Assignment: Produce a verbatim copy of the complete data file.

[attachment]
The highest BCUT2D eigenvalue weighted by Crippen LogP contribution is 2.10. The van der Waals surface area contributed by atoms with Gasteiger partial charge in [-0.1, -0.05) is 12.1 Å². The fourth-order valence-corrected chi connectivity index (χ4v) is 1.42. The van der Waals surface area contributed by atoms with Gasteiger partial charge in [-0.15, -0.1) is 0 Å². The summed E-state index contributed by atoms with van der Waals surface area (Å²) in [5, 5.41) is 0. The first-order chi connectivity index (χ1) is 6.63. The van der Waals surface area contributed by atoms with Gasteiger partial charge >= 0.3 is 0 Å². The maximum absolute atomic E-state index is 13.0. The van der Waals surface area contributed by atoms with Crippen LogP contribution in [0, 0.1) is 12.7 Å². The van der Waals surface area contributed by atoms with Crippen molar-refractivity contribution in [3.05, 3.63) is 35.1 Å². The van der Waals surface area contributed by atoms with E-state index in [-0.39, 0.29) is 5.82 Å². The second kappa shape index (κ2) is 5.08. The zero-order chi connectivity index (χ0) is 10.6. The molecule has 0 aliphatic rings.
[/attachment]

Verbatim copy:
The highest BCUT2D eigenvalue weighted by Crippen LogP contribution is 2.10. The van der Waals surface area contributed by atoms with Gasteiger partial charge in [-0.1, -0.05) is 12.1 Å². The fourth-order valence-corrected chi connectivity index (χ4v) is 1.42. The van der Waals surface area contributed by atoms with Gasteiger partial charge in [-0.15, -0.1) is 0 Å². The summed E-state index contributed by atoms with van der Waals surface area (Å²) in [5, 5.41) is 0. The first-order chi connectivity index (χ1) is 6.63. The van der Waals surface area contributed by atoms with Gasteiger partial charge >= 0.3 is 0 Å². The maximum absolute atomic E-state index is 13.0. The van der Waals surface area contributed by atoms with Crippen LogP contribution in [0, 0.1) is 12.7 Å². The van der Waals surface area contributed by atoms with Crippen molar-refractivity contribution in [3.05, 3.63) is 35.1 Å². The van der Waals surface area contributed by atoms with E-state index in [-0.39, 0.29) is 5.82 Å². The second kappa shape index (κ2) is 5.08. The zero-order chi connectivity index (χ0) is 10.6. The molecule has 0 aliphatic rings.